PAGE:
The Cyberlaw Podcast: The Evil Dolphin Episode

By Stewart Baker
Tuesday, September 12, 2017, 4:01 PM

The Cyberlaw Podcast kicks off a series exploring Section 702 – the half-US/half-foreign collection program that has proven effective against terrorists while also proving controversial with civil liberties groups. With the program due to expire on December 31, we’ll examine the surveillance controversies spawned by the program. Today, we look at the “upstream” collection program under section 702. We talk to , NSA’s Civil Liberties and Privacy and (whew!) Transparency Officer as well as of the Brennan Center for Justice.

In the news, is taking a beating both for a massive and serious and for a series of in its . Michael Vatis lays out the gory details.

Speaking of ugly, the climate for the online ad business is getting a lot worse, or so I predict, as of gets attention in .

Had enough? Nope. Now the is piling on, limiting employers' right to monitor employees. Maury Shenk explains the law; and I marvel at the court’s ability to take an obligation imposed on governments and turn it into a code of conduct for private employers.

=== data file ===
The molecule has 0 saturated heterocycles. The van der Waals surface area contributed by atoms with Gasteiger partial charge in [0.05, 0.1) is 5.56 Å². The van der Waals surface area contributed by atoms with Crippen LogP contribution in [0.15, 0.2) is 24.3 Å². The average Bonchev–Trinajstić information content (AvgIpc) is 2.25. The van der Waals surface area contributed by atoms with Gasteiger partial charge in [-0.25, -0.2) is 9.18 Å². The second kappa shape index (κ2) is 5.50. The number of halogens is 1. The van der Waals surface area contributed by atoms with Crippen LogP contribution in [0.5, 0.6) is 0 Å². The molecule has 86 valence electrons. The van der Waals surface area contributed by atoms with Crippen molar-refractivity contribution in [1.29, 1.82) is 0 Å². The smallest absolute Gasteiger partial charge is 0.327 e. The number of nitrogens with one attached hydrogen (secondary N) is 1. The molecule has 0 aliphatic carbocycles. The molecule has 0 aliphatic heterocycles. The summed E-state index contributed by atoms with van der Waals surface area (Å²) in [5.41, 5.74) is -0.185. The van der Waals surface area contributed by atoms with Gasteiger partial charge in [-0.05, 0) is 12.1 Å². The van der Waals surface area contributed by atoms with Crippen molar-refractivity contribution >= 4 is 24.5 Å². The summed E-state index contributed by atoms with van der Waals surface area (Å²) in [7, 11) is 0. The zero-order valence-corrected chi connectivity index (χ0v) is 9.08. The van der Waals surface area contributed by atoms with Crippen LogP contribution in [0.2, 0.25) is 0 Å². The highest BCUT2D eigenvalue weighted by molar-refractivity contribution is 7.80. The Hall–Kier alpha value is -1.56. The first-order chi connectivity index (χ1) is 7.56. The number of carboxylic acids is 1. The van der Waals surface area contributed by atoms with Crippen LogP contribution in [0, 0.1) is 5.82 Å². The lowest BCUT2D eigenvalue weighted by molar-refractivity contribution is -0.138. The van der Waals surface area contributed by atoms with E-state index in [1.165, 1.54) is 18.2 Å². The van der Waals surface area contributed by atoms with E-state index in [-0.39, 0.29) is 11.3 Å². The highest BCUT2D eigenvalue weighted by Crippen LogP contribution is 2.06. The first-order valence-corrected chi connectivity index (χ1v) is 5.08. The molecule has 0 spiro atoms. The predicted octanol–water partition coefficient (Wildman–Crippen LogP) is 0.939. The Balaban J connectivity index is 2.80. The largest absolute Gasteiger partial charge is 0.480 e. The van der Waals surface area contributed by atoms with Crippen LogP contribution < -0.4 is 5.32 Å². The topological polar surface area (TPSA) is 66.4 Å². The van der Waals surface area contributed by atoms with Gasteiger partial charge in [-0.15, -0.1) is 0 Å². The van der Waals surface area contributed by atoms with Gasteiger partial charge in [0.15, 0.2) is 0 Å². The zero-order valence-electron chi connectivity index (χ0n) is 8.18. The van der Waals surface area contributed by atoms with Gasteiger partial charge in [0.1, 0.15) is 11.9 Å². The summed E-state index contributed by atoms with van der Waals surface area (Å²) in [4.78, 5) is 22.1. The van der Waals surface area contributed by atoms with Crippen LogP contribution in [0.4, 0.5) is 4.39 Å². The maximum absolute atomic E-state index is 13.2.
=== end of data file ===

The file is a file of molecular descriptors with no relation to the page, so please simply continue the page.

But wait, it gets worse. says that a hacker who looks a lot like the Russian government has installed on the networks that directly control . I predict that the Trump administration will do, well, nothing, following an Obama administration tradition in grid hacking cases.

OK, it’s not the power grid, but would you really want hackers to be able to tell your Echo, “Alexa, send me two metric tons of garbanzo beans overnight?” Now, thanks to what I call , they can do exactly that – with you in the room. Quick, get all the Echos out of Marine World!

OK, here’s a bit of good news, or at least man-bites-dog news. Maury reports that the has sent Intel's $1.26 billion monopolization fine back to the European General Court. Any time a European court doesn’t reach out to arbitrarily smack a US tech company, it’s cause for wonder.

In other news, Michael reports that (and pretty cheaply) with the FTC and a batch of states for installing spyware on its laptops.

To follow up on last week’s podcast, has dumped Kaspersky software, so the mistrust virus is spreading from government to the private sector.

Finally, , not content with God mode, also invented Hell, a program that fooled Lyft drivers into chasing fake customers. Now Hell seems to have come for Uber, as it turns out the now-abandoned escapade might have violated the Computer Fraud and Abuse Act and is the subject of an SDNY/FBI probe.

. We are also on , and (available for Android and Google Chrome)!

The views expressed in this podcast are those of the speakers and do not reflect the opinions of the firm.